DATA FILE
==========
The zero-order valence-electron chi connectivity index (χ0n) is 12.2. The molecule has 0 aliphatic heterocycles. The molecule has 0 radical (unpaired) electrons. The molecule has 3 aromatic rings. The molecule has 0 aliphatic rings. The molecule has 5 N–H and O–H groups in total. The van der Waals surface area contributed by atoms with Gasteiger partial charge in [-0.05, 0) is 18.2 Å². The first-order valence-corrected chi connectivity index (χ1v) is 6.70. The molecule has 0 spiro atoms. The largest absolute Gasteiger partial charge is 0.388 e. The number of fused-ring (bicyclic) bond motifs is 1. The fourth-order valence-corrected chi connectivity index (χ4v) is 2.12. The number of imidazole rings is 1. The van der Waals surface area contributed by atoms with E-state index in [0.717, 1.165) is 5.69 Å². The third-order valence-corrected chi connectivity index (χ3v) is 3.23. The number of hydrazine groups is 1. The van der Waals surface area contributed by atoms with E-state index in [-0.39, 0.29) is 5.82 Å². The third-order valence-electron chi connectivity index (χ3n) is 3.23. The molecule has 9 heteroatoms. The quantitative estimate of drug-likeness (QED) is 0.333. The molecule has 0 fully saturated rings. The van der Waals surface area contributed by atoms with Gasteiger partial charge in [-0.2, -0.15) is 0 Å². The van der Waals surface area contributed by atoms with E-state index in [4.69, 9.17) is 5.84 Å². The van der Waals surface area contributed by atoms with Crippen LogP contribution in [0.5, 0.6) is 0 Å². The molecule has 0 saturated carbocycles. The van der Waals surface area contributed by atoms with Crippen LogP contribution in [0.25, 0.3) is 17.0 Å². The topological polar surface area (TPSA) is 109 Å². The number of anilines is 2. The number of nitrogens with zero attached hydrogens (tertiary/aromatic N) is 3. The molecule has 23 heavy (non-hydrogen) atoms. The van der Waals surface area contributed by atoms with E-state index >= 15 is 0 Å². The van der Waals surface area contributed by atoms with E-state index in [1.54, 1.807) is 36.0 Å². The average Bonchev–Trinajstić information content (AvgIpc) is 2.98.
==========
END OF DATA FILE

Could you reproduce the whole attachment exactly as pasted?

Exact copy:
The zero-order valence-electron chi connectivity index (χ0n) is 12.2. The molecule has 0 aliphatic heterocycles. The molecule has 0 radical (unpaired) electrons. The molecule has 3 aromatic rings. The molecule has 0 aliphatic rings. The molecule has 5 N–H and O–H groups in total. The van der Waals surface area contributed by atoms with Gasteiger partial charge in [-0.05, 0) is 18.2 Å². The first-order valence-corrected chi connectivity index (χ1v) is 6.70. The molecule has 0 spiro atoms. The largest absolute Gasteiger partial charge is 0.388 e. The number of fused-ring (bicyclic) bond motifs is 1. The fourth-order valence-corrected chi connectivity index (χ4v) is 2.12. The number of imidazole rings is 1. The van der Waals surface area contributed by atoms with E-state index in [0.717, 1.165) is 5.69 Å². The third-order valence-corrected chi connectivity index (χ3v) is 3.23. The number of hydrazine groups is 1. The van der Waals surface area contributed by atoms with E-state index in [-0.39, 0.29) is 5.82 Å². The third-order valence-electron chi connectivity index (χ3n) is 3.23. The molecule has 9 heteroatoms. The quantitative estimate of drug-likeness (QED) is 0.333. The molecule has 0 fully saturated rings. The van der Waals surface area contributed by atoms with Gasteiger partial charge in [-0.2, -0.15) is 0 Å². The van der Waals surface area contributed by atoms with E-state index in [4.69, 9.17) is 5.84 Å². The van der Waals surface area contributed by atoms with Crippen LogP contribution in [0.5, 0.6) is 0 Å². The molecule has 0 saturated carbocycles. The van der Waals surface area contributed by atoms with Crippen LogP contribution in [0.25, 0.3) is 17.0 Å². The topological polar surface area (TPSA) is 109 Å². The number of anilines is 2. The number of nitrogens with zero attached hydrogens (tertiary/aromatic N) is 3. The molecule has 23 heavy (non-hydrogen) atoms. The van der Waals surface area contributed by atoms with E-state index >= 15 is 0 Å². The van der Waals surface area contributed by atoms with E-state index in [1.54, 1.807) is 36.0 Å². The average Bonchev–Trinajstić information content (AvgIpc) is 2.98.